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Unix File System

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Full nameUNIX file system
Introducedwith 4.2BSD
Directory contentstables
Max volume size273 bytes (8 ZiB)
Max file size273 bytes (8 ZiB)
Max filename length255 bytes
Dates recordedUFS1 and UFS2: last access time (atime), last modified time (mtime), last inode change time (ctime), UFS2: inode creation time (birthtime)[1]
Date rangeUFS1: December 14, 1901–January 18, 2038, UFS2: 64-bit signed integer offset from epoch[1]
Date resolutionUFS1 and UFS2: Nanosecond[1]
operating systems
A/UX, DragonFly BSD, FreeBSD, FreeNAS, NAS4Free, HP-UX, NetBSD, NeXTSTEP, Linux, OpenBSD, illumos, Solaris, SunOS, Tru64 UNIX, UNIX System V, Orbis OS, and others

The Unix file system (UFS) is a family of file systems supported by many Unix and Unix-like operating systems. It is a distant descendant of the original filesystem used by Version 7 Unix.


A UFS volume is composed of the following parts:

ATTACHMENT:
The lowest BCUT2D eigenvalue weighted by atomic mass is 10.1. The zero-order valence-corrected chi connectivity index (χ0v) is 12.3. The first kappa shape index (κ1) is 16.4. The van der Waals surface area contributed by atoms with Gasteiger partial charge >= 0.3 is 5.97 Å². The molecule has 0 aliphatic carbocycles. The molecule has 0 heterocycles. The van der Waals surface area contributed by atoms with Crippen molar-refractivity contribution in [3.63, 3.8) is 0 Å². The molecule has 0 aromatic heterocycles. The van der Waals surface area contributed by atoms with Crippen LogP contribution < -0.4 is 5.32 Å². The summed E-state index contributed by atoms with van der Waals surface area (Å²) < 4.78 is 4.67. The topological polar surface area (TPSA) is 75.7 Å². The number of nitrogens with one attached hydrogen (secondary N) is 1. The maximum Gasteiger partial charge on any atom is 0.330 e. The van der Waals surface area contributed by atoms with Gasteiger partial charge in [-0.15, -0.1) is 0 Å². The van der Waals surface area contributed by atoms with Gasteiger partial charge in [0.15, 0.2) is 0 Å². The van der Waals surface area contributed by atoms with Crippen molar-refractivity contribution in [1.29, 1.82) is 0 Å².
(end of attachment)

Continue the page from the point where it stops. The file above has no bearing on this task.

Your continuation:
• A few blocks at the beginning of the partition reserved for boot blocks (which must be initialized separately from the filesystem)
  • A superblock, containing a magic number identifying this as a UFS filesystem, and some other vital numbers describing this filesystem's geometry and statistics and behavioral tuning parameters
  • A collection of cylinder groups. Each cylinder group has the following components:
    • A backup copy of the superblock
    • A cylinder group header, with statistics, free lists, etc., about this cylinder group, similar to those in the superblock
    • A number of inodes, each containing file attributes
    • A number of data blocks